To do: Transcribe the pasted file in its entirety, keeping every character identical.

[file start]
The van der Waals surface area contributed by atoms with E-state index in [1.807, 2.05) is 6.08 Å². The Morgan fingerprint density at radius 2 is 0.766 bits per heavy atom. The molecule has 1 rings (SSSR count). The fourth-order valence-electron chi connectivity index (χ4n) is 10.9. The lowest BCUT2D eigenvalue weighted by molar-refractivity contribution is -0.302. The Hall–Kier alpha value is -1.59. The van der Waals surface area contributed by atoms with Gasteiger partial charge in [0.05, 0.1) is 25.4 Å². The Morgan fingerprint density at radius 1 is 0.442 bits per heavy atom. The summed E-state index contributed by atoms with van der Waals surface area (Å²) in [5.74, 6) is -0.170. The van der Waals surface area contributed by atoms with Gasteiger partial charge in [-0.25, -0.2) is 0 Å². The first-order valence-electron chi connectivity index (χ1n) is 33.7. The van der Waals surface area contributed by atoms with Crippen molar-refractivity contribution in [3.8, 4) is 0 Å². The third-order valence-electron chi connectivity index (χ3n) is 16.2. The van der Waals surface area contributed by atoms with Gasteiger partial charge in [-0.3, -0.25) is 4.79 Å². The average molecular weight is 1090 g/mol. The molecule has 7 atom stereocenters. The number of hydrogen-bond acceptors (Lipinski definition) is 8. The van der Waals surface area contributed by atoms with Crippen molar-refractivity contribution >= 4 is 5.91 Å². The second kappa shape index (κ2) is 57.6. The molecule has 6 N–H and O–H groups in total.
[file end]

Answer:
The van der Waals surface area contributed by atoms with E-state index in [1.807, 2.05) is 6.08 Å². The Morgan fingerprint density at radius 2 is 0.766 bits per heavy atom. The molecule has 1 rings (SSSR count). The fourth-order valence-electron chi connectivity index (χ4n) is 10.9. The lowest BCUT2D eigenvalue weighted by molar-refractivity contribution is -0.302. The Hall–Kier alpha value is -1.59. The van der Waals surface area contributed by atoms with Gasteiger partial charge in [0.05, 0.1) is 25.4 Å². The Morgan fingerprint density at radius 1 is 0.442 bits per heavy atom. The summed E-state index contributed by atoms with van der Waals surface area (Å²) in [5.74, 6) is -0.170. The van der Waals surface area contributed by atoms with Gasteiger partial charge in [-0.25, -0.2) is 0 Å². The first-order valence-electron chi connectivity index (χ1n) is 33.7. The van der Waals surface area contributed by atoms with Crippen molar-refractivity contribution in [3.8, 4) is 0 Å². The third-order valence-electron chi connectivity index (χ3n) is 16.2. The van der Waals surface area contributed by atoms with Gasteiger partial charge in [-0.3, -0.25) is 4.79 Å². The average molecular weight is 1090 g/mol. The molecule has 7 atom stereocenters. The number of hydrogen-bond acceptors (Lipinski definition) is 8. The van der Waals surface area contributed by atoms with Crippen molar-refractivity contribution >= 4 is 5.91 Å². The second kappa shape index (κ2) is 57.6. The molecule has 6 N–H and O–H groups in total.